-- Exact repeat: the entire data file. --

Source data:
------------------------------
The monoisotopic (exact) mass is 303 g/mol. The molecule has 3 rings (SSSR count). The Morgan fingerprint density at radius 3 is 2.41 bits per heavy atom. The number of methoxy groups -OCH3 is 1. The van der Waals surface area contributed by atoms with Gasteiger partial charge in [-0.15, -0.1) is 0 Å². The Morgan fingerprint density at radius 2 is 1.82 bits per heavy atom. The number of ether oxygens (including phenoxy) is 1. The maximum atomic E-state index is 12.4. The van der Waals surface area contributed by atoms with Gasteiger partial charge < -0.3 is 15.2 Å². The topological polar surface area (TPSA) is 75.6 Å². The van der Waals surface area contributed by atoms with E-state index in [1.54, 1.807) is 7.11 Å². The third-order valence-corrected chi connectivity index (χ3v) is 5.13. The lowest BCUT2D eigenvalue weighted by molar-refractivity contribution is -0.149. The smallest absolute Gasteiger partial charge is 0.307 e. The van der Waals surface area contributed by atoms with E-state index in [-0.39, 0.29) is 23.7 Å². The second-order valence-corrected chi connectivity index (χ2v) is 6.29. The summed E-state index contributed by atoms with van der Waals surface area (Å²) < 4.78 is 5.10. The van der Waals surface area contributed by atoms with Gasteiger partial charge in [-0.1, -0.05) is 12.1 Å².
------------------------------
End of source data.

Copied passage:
The monoisotopic (exact) mass is 303 g/mol. The molecule has 3 rings (SSSR count). The Morgan fingerprint density at radius 3 is 2.41 bits per heavy atom. The number of methoxy groups -OCH3 is 1. The van der Waals surface area contributed by atoms with Gasteiger partial charge in [-0.15, -0.1) is 0 Å². The Morgan fingerprint density at radius 2 is 1.82 bits per heavy atom. The number of ether oxygens (including phenoxy) is 1. The maximum atomic E-state index is 12.4. The van der Waals surface area contributed by atoms with Gasteiger partial charge < -0.3 is 15.2 Å². The topological polar surface area (TPSA) is 75.6 Å². The van der Waals surface area contributed by atoms with E-state index in [1.54, 1.807) is 7.11 Å². The third-order valence-corrected chi connectivity index (χ3v) is 5.13. The lowest BCUT2D eigenvalue weighted by molar-refractivity contribution is -0.149. The smallest absolute Gasteiger partial charge is 0.307 e. The van der Waals surface area contributed by atoms with E-state index in [-0.39, 0.29) is 23.7 Å². The second-order valence-corrected chi connectivity index (χ2v) is 6.29. The summed E-state index contributed by atoms with van der Waals surface area (Å²) < 4.78 is 5.10. The van der Waals surface area contributed by atoms with Gasteiger partial charge in [-0.1, -0.05) is 12.1 Å².